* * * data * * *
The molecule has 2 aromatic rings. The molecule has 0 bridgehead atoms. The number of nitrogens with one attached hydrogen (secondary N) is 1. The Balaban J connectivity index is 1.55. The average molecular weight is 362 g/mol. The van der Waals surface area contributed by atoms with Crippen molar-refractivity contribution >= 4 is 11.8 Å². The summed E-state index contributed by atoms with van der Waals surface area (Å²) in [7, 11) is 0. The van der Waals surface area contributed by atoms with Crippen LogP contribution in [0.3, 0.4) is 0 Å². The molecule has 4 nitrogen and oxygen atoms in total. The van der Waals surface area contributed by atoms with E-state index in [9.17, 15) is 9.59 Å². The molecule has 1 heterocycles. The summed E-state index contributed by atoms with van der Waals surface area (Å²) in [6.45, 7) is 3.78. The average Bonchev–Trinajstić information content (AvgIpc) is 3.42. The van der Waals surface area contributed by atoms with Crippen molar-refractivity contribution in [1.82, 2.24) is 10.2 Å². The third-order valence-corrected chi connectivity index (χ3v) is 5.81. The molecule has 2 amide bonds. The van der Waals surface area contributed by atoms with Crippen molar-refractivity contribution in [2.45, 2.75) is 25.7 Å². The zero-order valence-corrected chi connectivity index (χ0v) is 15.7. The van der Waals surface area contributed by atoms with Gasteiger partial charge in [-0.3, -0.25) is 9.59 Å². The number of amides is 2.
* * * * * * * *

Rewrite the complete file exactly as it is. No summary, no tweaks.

The molecule has 2 aromatic rings. The molecule has 0 bridgehead atoms. The number of nitrogens with one attached hydrogen (secondary N) is 1. The Balaban J connectivity index is 1.55. The average molecular weight is 362 g/mol. The van der Waals surface area contributed by atoms with Crippen molar-refractivity contribution >= 4 is 11.8 Å². The summed E-state index contributed by atoms with van der Waals surface area (Å²) in [7, 11) is 0. The van der Waals surface area contributed by atoms with Crippen LogP contribution in [0.3, 0.4) is 0 Å². The molecule has 4 nitrogen and oxygen atoms in total. The van der Waals surface area contributed by atoms with E-state index in [9.17, 15) is 9.59 Å². The molecule has 1 heterocycles. The summed E-state index contributed by atoms with van der Waals surface area (Å²) in [6.45, 7) is 3.78. The average Bonchev–Trinajstić information content (AvgIpc) is 3.42. The van der Waals surface area contributed by atoms with Crippen molar-refractivity contribution in [1.82, 2.24) is 10.2 Å². The third-order valence-corrected chi connectivity index (χ3v) is 5.81. The molecule has 2 amide bonds. The van der Waals surface area contributed by atoms with Crippen molar-refractivity contribution in [2.45, 2.75) is 25.7 Å². The zero-order valence-corrected chi connectivity index (χ0v) is 15.7. The van der Waals surface area contributed by atoms with Gasteiger partial charge in [-0.3, -0.25) is 9.59 Å². The number of amides is 2.